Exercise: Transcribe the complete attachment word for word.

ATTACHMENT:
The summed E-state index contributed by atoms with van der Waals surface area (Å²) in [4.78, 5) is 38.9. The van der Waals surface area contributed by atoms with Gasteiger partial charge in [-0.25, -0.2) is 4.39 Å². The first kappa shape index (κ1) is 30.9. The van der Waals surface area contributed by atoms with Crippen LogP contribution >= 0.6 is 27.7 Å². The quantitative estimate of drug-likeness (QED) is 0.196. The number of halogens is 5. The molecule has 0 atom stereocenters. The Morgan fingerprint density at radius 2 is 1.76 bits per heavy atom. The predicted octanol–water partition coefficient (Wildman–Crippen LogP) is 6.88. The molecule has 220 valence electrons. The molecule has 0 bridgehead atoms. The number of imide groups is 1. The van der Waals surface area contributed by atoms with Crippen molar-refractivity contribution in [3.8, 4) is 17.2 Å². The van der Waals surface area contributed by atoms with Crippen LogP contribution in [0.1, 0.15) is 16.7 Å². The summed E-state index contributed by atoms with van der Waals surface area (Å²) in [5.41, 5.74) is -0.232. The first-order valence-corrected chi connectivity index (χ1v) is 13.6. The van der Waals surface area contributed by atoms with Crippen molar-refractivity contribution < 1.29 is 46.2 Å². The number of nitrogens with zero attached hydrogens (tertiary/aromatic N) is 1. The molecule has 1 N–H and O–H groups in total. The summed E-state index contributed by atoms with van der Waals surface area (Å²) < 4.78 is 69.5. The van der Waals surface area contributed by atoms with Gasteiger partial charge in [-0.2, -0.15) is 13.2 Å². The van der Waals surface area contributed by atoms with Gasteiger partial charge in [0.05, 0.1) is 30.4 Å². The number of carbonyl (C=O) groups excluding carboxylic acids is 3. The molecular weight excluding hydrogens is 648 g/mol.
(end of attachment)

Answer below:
The summed E-state index contributed by atoms with van der Waals surface area (Å²) in [4.78, 5) is 38.9. The van der Waals surface area contributed by atoms with Gasteiger partial charge in [-0.25, -0.2) is 4.39 Å². The first kappa shape index (κ1) is 30.9. The van der Waals surface area contributed by atoms with Crippen LogP contribution >= 0.6 is 27.7 Å². The quantitative estimate of drug-likeness (QED) is 0.196. The number of halogens is 5. The molecule has 0 atom stereocenters. The Morgan fingerprint density at radius 2 is 1.76 bits per heavy atom. The predicted octanol–water partition coefficient (Wildman–Crippen LogP) is 6.88. The molecule has 220 valence electrons. The molecule has 0 bridgehead atoms. The number of imide groups is 1. The van der Waals surface area contributed by atoms with Crippen molar-refractivity contribution in [3.8, 4) is 17.2 Å². The van der Waals surface area contributed by atoms with Crippen LogP contribution in [0.1, 0.15) is 16.7 Å². The summed E-state index contributed by atoms with van der Waals surface area (Å²) in [5.41, 5.74) is -0.232. The first-order valence-corrected chi connectivity index (χ1v) is 13.6. The van der Waals surface area contributed by atoms with Crippen molar-refractivity contribution < 1.29 is 46.2 Å². The number of nitrogens with zero attached hydrogens (tertiary/aromatic N) is 1. The molecule has 1 N–H and O–H groups in total. The summed E-state index contributed by atoms with van der Waals surface area (Å²) < 4.78 is 69.5. The van der Waals surface area contributed by atoms with Gasteiger partial charge in [-0.2, -0.15) is 13.2 Å². The van der Waals surface area contributed by atoms with Gasteiger partial charge in [0.05, 0.1) is 30.4 Å². The number of carbonyl (C=O) groups excluding carboxylic acids is 3. The molecular weight excluding hydrogens is 648 g/mol.